discussing questions three and two. I propose to first characterize the opposing
views of the savior in Gnosticism and in Orthodoxy. Secondly, I will compare the
Valentinian and classic Gnostics in how they differ and how the Gospel of Truth
exemplifies the features of Valentinian Gnosticism. The Orthodox view the church
as a necessary medium between the laity and god; they argued that without the
church and the hierarchy of clergy, the congregation would not be able to attain
god on their own. They saw the coming of god’s kingdom as a literal event. They
also saw it preposterous thought to separate the body from human life. That is,
they saw Jesus as both flesh and spirit that were inseparable. The Orthodox
considered the crucifixion of Jesus as a historical account. They viewed Jesus
as a martyr that sacrificed his life so that we may live. It was believed that
the martyrdom of Jesus allows for the forgiveness of sins and ensures
resurrection and our life everlasting; this sacrifice allowed us to release our
guilt and receive forgiveness for our sins. On the matter of what Jesus was, the
Gnostics vehemently disagreed with the Orthodox Church. Gnostics believed that
Jesus was more than a human martyr; Gnostics believed that the Holy Spirit
(Christ) and Jesus of Nazareth were two separate entities. They felt that Jesus
was a man of flesh who, at baptism, received the Holy Spirit and became Christ.

They looked at it as though the spirit of Christ was occupying the body of Jesus
until the crucifixion, where the spirit was transfigured and released so that we
may attain salvation. Gnostics and the Orthodox Church also argued over the
point of the suffering, or the passion of Jesus. Gnostics felt that Christ only
appeared to suffer and die, it was the body that suffered and when Jesus passed,
the spirit was transfigured and released. Gnostics and the Orthodox also
disagreed on the point of the existence of God. The Gnostics rationalized that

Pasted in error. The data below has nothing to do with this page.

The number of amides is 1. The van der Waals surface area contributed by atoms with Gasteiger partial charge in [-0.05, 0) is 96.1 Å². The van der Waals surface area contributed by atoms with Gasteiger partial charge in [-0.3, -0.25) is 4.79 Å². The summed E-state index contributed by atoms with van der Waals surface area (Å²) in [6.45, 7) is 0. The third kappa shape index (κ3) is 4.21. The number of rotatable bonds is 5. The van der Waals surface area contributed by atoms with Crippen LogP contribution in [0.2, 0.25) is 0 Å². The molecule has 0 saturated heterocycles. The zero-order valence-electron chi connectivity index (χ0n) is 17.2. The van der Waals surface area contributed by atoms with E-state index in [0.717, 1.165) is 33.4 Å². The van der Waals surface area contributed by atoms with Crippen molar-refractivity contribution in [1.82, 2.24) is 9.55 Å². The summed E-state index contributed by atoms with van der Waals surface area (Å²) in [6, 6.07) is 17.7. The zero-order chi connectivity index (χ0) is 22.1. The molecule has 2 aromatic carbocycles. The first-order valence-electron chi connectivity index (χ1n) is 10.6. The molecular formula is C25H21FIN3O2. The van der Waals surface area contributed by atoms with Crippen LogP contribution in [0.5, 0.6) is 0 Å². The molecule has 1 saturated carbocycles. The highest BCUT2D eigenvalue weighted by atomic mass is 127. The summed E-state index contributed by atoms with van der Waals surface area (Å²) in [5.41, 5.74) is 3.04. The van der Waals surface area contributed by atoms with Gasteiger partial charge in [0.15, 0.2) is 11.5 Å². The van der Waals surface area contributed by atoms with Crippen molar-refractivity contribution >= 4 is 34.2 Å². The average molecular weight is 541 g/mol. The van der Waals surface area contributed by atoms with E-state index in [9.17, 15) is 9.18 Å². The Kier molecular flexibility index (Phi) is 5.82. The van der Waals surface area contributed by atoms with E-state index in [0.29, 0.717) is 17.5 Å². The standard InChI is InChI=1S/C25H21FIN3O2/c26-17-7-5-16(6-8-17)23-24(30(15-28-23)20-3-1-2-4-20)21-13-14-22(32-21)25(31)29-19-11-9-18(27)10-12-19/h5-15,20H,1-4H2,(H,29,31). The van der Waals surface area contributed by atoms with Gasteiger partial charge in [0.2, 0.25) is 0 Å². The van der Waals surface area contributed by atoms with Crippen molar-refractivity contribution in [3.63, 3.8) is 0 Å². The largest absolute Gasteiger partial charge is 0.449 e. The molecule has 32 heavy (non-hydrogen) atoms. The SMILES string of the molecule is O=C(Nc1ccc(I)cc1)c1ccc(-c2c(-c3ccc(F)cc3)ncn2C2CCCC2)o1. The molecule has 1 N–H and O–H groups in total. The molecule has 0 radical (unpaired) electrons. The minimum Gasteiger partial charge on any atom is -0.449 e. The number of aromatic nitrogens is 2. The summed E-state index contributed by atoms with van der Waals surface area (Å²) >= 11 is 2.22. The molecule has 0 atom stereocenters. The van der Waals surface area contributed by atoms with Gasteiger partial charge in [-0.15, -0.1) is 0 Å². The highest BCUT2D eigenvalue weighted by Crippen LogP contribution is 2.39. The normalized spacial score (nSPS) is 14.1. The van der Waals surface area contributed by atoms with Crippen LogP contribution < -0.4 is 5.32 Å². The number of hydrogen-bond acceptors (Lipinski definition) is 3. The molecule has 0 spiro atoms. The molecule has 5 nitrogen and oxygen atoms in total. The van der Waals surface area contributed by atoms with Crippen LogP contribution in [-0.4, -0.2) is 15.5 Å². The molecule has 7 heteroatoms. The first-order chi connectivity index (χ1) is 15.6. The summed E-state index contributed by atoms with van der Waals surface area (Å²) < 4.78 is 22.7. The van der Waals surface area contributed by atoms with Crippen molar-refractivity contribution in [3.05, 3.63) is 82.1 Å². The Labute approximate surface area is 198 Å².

the god of the old testament-a god of creation and punishment was clearly a
separate entity from the god of Jesus, who was a loving and forgiving god. How
could such a loving god reach out to us with salvation and forgiveness be the
same god who created pain, punishment and suffering. The Orthodox believed in
“one god, the father almighty creator of heaven and earth.” In fact
this was the major claim of the creed that the orthodox Christians proclaimed as
part of their faith. Another point of argument was how to attain salvation.

Orthodox Christians felt it was necessary to proclaim, out loud, their belief in
one god. This was the discerning factor that allowed them to separate themselves
from the Gnostics-who were now considered heretics and a threat to the church.

Gnostics believed that as long as one lived in faith and held good conduct
throughout their entire life they would achieve salvation. Gnostics felt their
approach was superior to that of the Orthodox Christians because even hypocrites
could proclaim the creed, not believe in it and still reach life eternal and
salvation. After Jesus died, both Orthodox Christians and Gnostics claimed to
witness the resurrection of Christ. The orthodox claimed that they saw the